BMC Psychol. 2021 Dec 20;9(1):199. doi: 10.1186/s40359-021-00702-7.
BACKGROUND: We examine the role of learning-family conflicts for the relation between commuting strain and health in a sample of medical university students. The first goal of the study was to investigate the mediating role of learning-family conflicts. The second goal was to extend the temporal view on relations between study variables. Therefore, we differentiated long-term systematic change among variables over a period of two-years from a dynamic perspective with repeated commuting events on the individual level of analyses.
METHODS: We applied a multilevel research design and collected survey data from 128 medical students on three points in time (N = 339 measurement points). Participants informed about commuting strain, learning-family conflicts, somatic symptoms, as well as commuting distance and time.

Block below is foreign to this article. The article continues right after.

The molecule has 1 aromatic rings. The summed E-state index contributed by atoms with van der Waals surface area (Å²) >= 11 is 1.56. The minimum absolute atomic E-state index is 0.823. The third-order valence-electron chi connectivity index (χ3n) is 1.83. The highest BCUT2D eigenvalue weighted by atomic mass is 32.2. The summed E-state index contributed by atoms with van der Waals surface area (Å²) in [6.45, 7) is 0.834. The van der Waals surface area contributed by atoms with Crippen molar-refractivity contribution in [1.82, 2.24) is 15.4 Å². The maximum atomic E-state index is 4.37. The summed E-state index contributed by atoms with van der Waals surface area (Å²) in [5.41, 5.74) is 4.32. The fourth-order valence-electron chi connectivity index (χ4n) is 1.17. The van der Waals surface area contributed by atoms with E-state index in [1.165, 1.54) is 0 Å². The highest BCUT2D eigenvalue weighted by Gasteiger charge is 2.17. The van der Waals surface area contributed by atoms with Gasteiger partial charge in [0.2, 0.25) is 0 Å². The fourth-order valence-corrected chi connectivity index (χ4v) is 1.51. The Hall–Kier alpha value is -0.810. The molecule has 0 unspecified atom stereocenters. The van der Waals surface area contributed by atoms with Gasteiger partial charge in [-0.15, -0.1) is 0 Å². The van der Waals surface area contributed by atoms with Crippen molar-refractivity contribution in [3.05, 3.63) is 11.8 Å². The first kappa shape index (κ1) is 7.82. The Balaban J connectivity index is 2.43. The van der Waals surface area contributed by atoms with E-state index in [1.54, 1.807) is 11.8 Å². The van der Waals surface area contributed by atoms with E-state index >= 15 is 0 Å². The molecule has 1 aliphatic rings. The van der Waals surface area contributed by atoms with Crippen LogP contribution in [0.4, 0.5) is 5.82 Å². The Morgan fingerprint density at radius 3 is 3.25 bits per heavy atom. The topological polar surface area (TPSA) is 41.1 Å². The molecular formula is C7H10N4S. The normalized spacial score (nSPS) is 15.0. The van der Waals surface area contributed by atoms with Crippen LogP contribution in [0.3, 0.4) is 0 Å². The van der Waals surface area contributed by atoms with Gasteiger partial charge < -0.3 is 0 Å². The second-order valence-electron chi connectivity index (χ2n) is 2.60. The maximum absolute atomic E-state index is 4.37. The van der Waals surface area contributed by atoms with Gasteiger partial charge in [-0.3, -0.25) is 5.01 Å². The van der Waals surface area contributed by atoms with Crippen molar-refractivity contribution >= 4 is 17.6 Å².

RESULTS: Bayesian multilevel analyses showed that results differed with regard to level of analysis: while learning-family conflicts mediated the relation between commuting strain and somatic symptoms on a systematic aggregation-level perspective of analysis (indirect effect estimatebetween = 0.13, SE = .05, 95% CI [0.05; ∞), Evidence Ratio = 250.57), this was not the case on the dynamic event perspective (indirect effect estimatewithin = 0.00, SE = 0.00, 95% CI [- 0.01; ∞), Evidence Ratio = 0.84).
CONCLUSIONS: We demonstrated that learning-family conflicts explain why commuting may have unfavorable effects on health for medical students. We also showed that it is the long-term commuting experience that is related to health complaints and not the single commuting event. This means that short-term deviations from general levels of commuting strain do not cause somatic symptoms, but general high levels of commuting strain do instead.
PMID:34930482 | DOI:10.1186/s40359-021-00702-7
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